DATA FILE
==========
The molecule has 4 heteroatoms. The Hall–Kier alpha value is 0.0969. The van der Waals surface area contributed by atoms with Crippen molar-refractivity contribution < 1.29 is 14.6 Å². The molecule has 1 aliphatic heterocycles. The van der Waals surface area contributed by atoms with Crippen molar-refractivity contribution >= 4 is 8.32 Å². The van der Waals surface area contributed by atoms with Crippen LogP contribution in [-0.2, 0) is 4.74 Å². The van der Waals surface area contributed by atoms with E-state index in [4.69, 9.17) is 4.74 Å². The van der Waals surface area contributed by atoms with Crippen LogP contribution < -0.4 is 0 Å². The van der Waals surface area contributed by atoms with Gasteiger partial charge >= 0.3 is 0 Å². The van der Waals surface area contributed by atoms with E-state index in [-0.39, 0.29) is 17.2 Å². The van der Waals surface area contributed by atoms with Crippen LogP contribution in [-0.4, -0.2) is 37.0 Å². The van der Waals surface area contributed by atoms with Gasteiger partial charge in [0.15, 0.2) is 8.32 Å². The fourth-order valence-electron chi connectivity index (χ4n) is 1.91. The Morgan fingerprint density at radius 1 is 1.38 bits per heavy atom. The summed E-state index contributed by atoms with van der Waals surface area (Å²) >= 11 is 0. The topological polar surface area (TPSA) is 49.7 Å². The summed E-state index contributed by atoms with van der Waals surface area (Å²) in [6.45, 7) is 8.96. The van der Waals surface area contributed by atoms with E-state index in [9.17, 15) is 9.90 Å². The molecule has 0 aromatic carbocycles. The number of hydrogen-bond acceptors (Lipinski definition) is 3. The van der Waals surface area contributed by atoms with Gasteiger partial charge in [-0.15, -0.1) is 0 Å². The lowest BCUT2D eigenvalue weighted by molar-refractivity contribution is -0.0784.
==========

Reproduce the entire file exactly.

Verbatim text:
The molecule has 4 heteroatoms. The Hall–Kier alpha value is 0.0969. The van der Waals surface area contributed by atoms with Crippen molar-refractivity contribution < 1.29 is 14.6 Å². The molecule has 1 aliphatic heterocycles. The van der Waals surface area contributed by atoms with Crippen molar-refractivity contribution >= 4 is 8.32 Å². The van der Waals surface area contributed by atoms with Crippen LogP contribution in [-0.2, 0) is 4.74 Å². The van der Waals surface area contributed by atoms with E-state index in [4.69, 9.17) is 4.74 Å². The van der Waals surface area contributed by atoms with Crippen LogP contribution < -0.4 is 0 Å². The van der Waals surface area contributed by atoms with Gasteiger partial charge >= 0.3 is 0 Å². The van der Waals surface area contributed by atoms with E-state index in [-0.39, 0.29) is 17.2 Å². The van der Waals surface area contributed by atoms with Crippen LogP contribution in [-0.4, -0.2) is 37.0 Å². The van der Waals surface area contributed by atoms with Gasteiger partial charge in [0.15, 0.2) is 8.32 Å². The fourth-order valence-electron chi connectivity index (χ4n) is 1.91. The Morgan fingerprint density at radius 1 is 1.38 bits per heavy atom. The summed E-state index contributed by atoms with van der Waals surface area (Å²) >= 11 is 0. The topological polar surface area (TPSA) is 49.7 Å². The summed E-state index contributed by atoms with van der Waals surface area (Å²) in [6.45, 7) is 8.96. The van der Waals surface area contributed by atoms with E-state index in [9.17, 15) is 9.90 Å². The molecule has 0 aromatic carbocycles. The number of hydrogen-bond acceptors (Lipinski definition) is 3. The van der Waals surface area contributed by atoms with Gasteiger partial charge in [-0.15, -0.1) is 0 Å². The lowest BCUT2D eigenvalue weighted by molar-refractivity contribution is -0.0784.